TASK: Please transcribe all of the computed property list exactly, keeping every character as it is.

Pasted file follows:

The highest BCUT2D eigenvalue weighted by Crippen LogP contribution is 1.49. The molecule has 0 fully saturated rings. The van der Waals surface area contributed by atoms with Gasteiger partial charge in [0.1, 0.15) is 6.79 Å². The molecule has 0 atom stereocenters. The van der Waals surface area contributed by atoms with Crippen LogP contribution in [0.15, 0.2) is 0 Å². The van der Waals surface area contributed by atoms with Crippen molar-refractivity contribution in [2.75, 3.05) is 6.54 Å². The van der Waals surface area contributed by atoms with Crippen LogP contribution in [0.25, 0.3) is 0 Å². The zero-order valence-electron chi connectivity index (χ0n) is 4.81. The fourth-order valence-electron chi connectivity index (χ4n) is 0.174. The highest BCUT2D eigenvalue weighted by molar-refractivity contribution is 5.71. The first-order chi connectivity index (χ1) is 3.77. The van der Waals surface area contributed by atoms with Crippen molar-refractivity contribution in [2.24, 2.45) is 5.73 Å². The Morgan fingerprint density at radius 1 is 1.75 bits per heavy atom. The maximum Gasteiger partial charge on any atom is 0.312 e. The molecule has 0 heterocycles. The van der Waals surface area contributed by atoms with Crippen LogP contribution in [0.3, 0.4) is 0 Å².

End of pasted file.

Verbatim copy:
The highest BCUT2D eigenvalue weighted by Crippen LogP contribution is 1.49. The molecule has 0 fully saturated rings. The van der Waals surface area contributed by atoms with Gasteiger partial charge in [0.1, 0.15) is 6.79 Å². The molecule has 0 atom stereocenters. The van der Waals surface area contributed by atoms with Crippen LogP contribution in [0.15, 0.2) is 0 Å². The van der Waals surface area contributed by atoms with Crippen molar-refractivity contribution in [2.75, 3.05) is 6.54 Å². The van der Waals surface area contributed by atoms with Crippen LogP contribution in [0.25, 0.3) is 0 Å². The zero-order valence-electron chi connectivity index (χ0n) is 4.81. The fourth-order valence-electron chi connectivity index (χ4n) is 0.174. The highest BCUT2D eigenvalue weighted by molar-refractivity contribution is 5.71. The first-order chi connectivity index (χ1) is 3.77. The van der Waals surface area contributed by atoms with Crippen molar-refractivity contribution in [2.24, 2.45) is 5.73 Å². The Morgan fingerprint density at radius 1 is 1.75 bits per heavy atom. The maximum Gasteiger partial charge on any atom is 0.312 e. The molecule has 0 heterocycles. The van der Waals surface area contributed by atoms with Crippen LogP contribution in [0.3, 0.4) is 0 Å².